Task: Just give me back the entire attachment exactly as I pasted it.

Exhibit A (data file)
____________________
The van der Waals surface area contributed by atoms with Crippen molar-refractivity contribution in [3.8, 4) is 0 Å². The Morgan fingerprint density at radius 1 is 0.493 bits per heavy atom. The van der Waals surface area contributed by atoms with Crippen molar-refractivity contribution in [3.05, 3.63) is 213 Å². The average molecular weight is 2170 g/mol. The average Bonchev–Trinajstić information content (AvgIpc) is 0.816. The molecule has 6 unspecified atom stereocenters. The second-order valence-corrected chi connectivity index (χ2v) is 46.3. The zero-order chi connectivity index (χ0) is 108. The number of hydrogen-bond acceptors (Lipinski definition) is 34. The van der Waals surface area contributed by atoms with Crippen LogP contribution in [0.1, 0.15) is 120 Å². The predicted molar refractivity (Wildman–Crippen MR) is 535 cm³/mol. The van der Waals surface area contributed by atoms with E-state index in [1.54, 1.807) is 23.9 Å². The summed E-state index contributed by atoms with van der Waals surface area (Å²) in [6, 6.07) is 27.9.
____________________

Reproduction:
The van der Waals surface area contributed by atoms with Crippen molar-refractivity contribution in [3.8, 4) is 0 Å². The Morgan fingerprint density at radius 1 is 0.493 bits per heavy atom. The van der Waals surface area contributed by atoms with Crippen molar-refractivity contribution in [3.05, 3.63) is 213 Å². The average molecular weight is 2170 g/mol. The average Bonchev–Trinajstić information content (AvgIpc) is 0.816. The molecule has 6 unspecified atom stereocenters. The second-order valence-corrected chi connectivity index (χ2v) is 46.3. The zero-order chi connectivity index (χ0) is 108. The number of hydrogen-bond acceptors (Lipinski definition) is 34. The van der Waals surface area contributed by atoms with Crippen LogP contribution in [0.1, 0.15) is 120 Å². The predicted molar refractivity (Wildman–Crippen MR) is 535 cm³/mol. The van der Waals surface area contributed by atoms with E-state index in [1.54, 1.807) is 23.9 Å². The summed E-state index contributed by atoms with van der Waals surface area (Å²) in [6, 6.07) is 27.9.